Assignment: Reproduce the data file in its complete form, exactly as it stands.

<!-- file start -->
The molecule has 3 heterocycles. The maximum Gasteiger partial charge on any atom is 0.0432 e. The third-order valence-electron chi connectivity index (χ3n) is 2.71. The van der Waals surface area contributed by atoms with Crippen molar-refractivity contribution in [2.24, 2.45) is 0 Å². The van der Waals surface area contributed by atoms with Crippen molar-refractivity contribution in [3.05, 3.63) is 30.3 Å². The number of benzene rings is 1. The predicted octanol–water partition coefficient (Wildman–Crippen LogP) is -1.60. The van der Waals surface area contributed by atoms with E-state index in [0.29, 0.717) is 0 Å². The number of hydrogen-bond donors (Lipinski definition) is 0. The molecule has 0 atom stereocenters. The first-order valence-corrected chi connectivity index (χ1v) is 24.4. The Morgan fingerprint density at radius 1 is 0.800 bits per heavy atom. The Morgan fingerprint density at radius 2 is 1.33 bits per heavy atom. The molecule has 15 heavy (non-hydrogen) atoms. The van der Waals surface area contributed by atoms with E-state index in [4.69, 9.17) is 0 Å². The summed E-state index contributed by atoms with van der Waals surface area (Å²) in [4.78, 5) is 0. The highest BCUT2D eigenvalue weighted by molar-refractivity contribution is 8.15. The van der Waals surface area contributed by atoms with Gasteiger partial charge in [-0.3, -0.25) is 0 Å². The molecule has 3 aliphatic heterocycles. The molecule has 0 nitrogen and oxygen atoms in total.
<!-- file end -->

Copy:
The molecule has 3 heterocycles. The maximum Gasteiger partial charge on any atom is 0.0432 e. The third-order valence-electron chi connectivity index (χ3n) is 2.71. The van der Waals surface area contributed by atoms with Crippen molar-refractivity contribution in [2.24, 2.45) is 0 Å². The van der Waals surface area contributed by atoms with Crippen molar-refractivity contribution in [3.05, 3.63) is 30.3 Å². The number of benzene rings is 1. The predicted octanol–water partition coefficient (Wildman–Crippen LogP) is -1.60. The van der Waals surface area contributed by atoms with E-state index in [0.29, 0.717) is 0 Å². The number of hydrogen-bond donors (Lipinski definition) is 0. The molecule has 0 atom stereocenters. The first-order valence-corrected chi connectivity index (χ1v) is 24.4. The Morgan fingerprint density at radius 1 is 0.800 bits per heavy atom. The Morgan fingerprint density at radius 2 is 1.33 bits per heavy atom. The molecule has 15 heavy (non-hydrogen) atoms. The van der Waals surface area contributed by atoms with E-state index in [4.69, 9.17) is 0 Å². The summed E-state index contributed by atoms with van der Waals surface area (Å²) in [4.78, 5) is 0. The highest BCUT2D eigenvalue weighted by molar-refractivity contribution is 8.15. The van der Waals surface area contributed by atoms with Gasteiger partial charge in [-0.3, -0.25) is 0 Å². The molecule has 3 aliphatic heterocycles. The molecule has 0 nitrogen and oxygen atoms in total.